Timmins is amending its taxi by-law to allow companies to include accessible cabs in their fleets.   

The issue of allowing accessible taxi cab licenses in the city has been discussed at length. 

After doing some research, police services board members finally agreed to recommend that the taxi by-law should allow for more cabs in the city, but specifically for people with disabilities.

"We're seeing legislation coming down the pipe in any event," said Deputy Chief Des Walsh, Timmins Police Service.

"It is legislation ensuring that all disabled citizens within the community have access to the same types of services that everyone has.  And I think what the board has done here is they're being very proactive."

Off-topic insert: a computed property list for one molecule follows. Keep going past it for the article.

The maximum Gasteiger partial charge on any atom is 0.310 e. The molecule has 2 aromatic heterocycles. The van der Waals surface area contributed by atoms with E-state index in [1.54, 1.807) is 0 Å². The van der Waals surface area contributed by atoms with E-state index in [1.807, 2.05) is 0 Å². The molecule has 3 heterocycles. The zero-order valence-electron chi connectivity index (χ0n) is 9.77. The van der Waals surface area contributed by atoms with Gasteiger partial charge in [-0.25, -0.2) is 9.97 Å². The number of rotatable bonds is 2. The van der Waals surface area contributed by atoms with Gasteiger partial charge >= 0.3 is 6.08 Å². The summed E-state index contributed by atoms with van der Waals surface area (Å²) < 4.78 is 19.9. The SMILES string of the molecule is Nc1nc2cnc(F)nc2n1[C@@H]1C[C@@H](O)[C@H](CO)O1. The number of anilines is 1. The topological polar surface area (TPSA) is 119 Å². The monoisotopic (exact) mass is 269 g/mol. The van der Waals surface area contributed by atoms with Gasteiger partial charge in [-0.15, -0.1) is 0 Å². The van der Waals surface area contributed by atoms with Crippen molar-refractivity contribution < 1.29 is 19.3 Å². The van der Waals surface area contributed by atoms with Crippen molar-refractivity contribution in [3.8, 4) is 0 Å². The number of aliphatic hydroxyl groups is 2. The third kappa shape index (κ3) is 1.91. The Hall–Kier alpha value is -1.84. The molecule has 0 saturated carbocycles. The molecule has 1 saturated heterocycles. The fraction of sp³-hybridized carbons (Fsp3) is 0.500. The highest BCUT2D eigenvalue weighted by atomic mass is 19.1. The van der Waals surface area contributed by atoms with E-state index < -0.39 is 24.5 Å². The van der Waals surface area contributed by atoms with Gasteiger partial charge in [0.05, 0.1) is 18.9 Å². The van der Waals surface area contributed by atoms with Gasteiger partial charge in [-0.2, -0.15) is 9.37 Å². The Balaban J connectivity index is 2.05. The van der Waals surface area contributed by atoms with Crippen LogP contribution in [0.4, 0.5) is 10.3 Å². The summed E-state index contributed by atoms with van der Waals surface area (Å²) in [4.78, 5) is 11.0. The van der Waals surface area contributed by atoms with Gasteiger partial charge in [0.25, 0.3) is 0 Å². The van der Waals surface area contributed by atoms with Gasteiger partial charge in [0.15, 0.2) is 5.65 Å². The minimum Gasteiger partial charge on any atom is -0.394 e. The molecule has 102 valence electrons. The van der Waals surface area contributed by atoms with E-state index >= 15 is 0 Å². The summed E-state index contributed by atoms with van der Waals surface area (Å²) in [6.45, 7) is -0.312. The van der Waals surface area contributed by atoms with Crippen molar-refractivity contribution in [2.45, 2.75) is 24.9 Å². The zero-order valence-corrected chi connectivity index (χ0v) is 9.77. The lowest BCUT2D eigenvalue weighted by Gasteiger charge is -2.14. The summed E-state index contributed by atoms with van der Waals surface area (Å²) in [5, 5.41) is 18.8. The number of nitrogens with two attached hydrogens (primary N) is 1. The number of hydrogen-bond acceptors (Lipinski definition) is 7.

As it stands now, there are no accessible taxi cabs in Timmins.

People have to rely on handi-transit, which is operated by the city and runs on a fixed schedule. 

"There is a need for that type of service within our community and it's been proven and the board has been petitioned on that and I think they're making a move in the right direction," Walsh said.

Police board officials expect council to approve the changes within the next few weeks, but it will take some time before we'll see accessible taxis on the roads.

"They're not something you can go down to the local car lots and pick up, so it's something that has to be ordered in," said John Curley, Timmins police services board member.

There are two cab companies operating in Timmins. It's expected the companies will be allowed to use accessible cabs for any customer, provided priority is given to people with special needs. 

Those clients can also expect to pay the same fares as anyone else. Companies hope to have the accessible taxis running by the spring.